Gabehart has been the crew chief for the No. 20 Xfinity Series team of JGR in 23 races this season, including four victories. He has worked three times in 2017 with Hamlin, winning the June 17 race at Michigan International Speedway. Gabehart was suspended two races after NASCAR ruled that victory also was encumbered becuase of an illegal splitter.

Joe Gibbs Racing exec: Team will ensure Denny Hamlin Xfinity penalty ‘doesn’t happen again’

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A Joe Gibbs Racing executive addressed the penalty to Denny Hamlin’s winning Xfinity Series car, saying the team would “make sure it doesn’t happen again.”

Crew chief Chris Gabehart was suspended two races and fined $25,000, and the team was docked 25 points because the No. 20 Toyota’s splitter didn’t meet a minimum thickness in its shape after Hamlin’s last-lap victory over William Byron at Michigan International Speedway. NASCAR ruled the win as encumbered, meaning it can’t count toward earning playoff points for the owner’s championship in Xfinity.

JGR senior vice president of racing operations Jimmy Makar said on SiriusXM Satellite Radio’s The Morning Drive that the splitter wasn’t manipulated during the race weekend at Michigan.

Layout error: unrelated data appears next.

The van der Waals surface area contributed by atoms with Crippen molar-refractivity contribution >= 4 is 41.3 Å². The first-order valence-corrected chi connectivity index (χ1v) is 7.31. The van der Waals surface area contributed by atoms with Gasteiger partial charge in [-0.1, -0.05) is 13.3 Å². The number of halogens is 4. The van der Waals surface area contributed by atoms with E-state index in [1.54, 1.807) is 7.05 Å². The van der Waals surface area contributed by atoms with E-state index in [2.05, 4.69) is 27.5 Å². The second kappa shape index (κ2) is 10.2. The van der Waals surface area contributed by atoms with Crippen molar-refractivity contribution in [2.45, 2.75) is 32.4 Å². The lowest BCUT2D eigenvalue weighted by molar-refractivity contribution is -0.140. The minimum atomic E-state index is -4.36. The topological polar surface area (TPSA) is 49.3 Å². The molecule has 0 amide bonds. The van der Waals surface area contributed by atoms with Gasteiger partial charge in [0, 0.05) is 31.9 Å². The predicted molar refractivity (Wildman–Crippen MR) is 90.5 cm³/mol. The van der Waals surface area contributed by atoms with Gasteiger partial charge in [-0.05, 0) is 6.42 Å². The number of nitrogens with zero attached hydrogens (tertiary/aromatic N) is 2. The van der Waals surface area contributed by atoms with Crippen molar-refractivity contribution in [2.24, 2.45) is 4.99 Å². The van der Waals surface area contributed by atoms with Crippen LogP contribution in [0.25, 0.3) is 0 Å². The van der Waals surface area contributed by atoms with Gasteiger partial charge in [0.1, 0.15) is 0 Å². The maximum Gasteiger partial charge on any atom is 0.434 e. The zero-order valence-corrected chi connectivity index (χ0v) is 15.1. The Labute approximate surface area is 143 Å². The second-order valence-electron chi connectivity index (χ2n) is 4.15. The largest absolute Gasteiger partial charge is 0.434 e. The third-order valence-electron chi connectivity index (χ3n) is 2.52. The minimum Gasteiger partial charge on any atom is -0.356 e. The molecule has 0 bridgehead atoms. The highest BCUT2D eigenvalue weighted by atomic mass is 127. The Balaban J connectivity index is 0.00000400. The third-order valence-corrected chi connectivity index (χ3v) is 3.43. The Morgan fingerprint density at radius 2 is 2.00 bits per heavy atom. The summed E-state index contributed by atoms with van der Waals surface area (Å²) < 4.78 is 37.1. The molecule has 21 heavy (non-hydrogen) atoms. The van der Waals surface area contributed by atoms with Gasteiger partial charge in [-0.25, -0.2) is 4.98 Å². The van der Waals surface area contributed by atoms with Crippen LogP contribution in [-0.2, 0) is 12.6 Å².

“The rules on the Xfinity side say your splitter has to be perfectly flat,” Makar said. “There was some shape on the splitter that didn’t quite meet the rules the way it was supposed to be. It was an unfortunate thing that happened. We were a little off what we were supposed to be. We have to look back at that and how it happened and why and make sure it doesn’t happen again.”

Makar confirmed the team won’t appeal the penalty.

“The rules are pretty clear,” he said. “It’s something where we were wrong with what we had there. We’ll take our penalty and move forward.”

Makar also addressed the team’s other significant news in the Xfinity news this week, installing Dave Rogers as its technical director. Rogers had been on a personal leave since March from his previous role as the No. 19 crew chief for Daniel Suarez in the Cup Series.

“We are shy on technical expertise in Xfinity and the burden is on the Cup side, so this was an opportunity to put Dave in as the technical director position on the Xfinity side,” Makar said. “It helps bring the Cup side and Xfinity side closer together.

“The way the cars are built and getting that in the Xfinity cars and also teaching younger guys the things they need to know and directions they need to be going. As we develop younger engineers and crew chiefs, this helps them to be more prepared if and when they make their step up on the Cup side.”